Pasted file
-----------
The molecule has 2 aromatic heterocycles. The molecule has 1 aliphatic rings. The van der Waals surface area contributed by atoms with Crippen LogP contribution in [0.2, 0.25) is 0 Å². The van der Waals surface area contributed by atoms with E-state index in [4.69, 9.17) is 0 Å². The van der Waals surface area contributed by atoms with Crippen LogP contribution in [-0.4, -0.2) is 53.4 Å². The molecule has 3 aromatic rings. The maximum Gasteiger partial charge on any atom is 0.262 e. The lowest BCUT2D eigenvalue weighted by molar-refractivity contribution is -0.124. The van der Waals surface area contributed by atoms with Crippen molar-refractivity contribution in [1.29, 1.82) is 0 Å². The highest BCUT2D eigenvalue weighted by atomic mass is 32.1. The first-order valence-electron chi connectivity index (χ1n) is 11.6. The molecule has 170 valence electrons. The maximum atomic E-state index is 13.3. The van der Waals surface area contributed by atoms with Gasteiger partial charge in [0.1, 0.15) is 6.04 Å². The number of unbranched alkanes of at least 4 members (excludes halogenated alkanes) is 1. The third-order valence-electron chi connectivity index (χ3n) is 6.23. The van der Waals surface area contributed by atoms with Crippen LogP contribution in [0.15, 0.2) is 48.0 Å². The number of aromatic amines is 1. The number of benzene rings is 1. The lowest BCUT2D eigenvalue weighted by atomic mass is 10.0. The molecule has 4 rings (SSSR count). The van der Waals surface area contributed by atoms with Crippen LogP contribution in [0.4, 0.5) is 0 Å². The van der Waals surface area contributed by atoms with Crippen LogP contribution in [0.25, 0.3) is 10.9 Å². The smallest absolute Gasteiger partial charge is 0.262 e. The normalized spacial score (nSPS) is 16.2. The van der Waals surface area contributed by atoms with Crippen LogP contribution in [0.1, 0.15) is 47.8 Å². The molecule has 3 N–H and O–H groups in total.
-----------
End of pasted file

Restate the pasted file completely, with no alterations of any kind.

The molecule has 2 aromatic heterocycles. The molecule has 1 aliphatic rings. The van der Waals surface area contributed by atoms with Crippen LogP contribution in [0.2, 0.25) is 0 Å². The van der Waals surface area contributed by atoms with E-state index in [4.69, 9.17) is 0 Å². The van der Waals surface area contributed by atoms with Crippen LogP contribution in [-0.4, -0.2) is 53.4 Å². The molecule has 3 aromatic rings. The maximum Gasteiger partial charge on any atom is 0.262 e. The lowest BCUT2D eigenvalue weighted by molar-refractivity contribution is -0.124. The van der Waals surface area contributed by atoms with Crippen molar-refractivity contribution in [1.29, 1.82) is 0 Å². The highest BCUT2D eigenvalue weighted by atomic mass is 32.1. The first-order valence-electron chi connectivity index (χ1n) is 11.6. The molecule has 170 valence electrons. The maximum atomic E-state index is 13.3. The van der Waals surface area contributed by atoms with Gasteiger partial charge in [0.1, 0.15) is 6.04 Å². The number of unbranched alkanes of at least 4 members (excludes halogenated alkanes) is 1. The third-order valence-electron chi connectivity index (χ3n) is 6.23. The van der Waals surface area contributed by atoms with Crippen LogP contribution in [0.15, 0.2) is 48.0 Å². The number of aromatic amines is 1. The number of benzene rings is 1. The lowest BCUT2D eigenvalue weighted by atomic mass is 10.0. The molecule has 4 rings (SSSR count). The van der Waals surface area contributed by atoms with Crippen LogP contribution in [0.4, 0.5) is 0 Å². The van der Waals surface area contributed by atoms with Crippen LogP contribution in [0.25, 0.3) is 10.9 Å². The smallest absolute Gasteiger partial charge is 0.262 e. The normalized spacial score (nSPS) is 16.2. The van der Waals surface area contributed by atoms with Crippen LogP contribution in [0.1, 0.15) is 47.8 Å². The molecule has 3 N–H and O–H groups in total.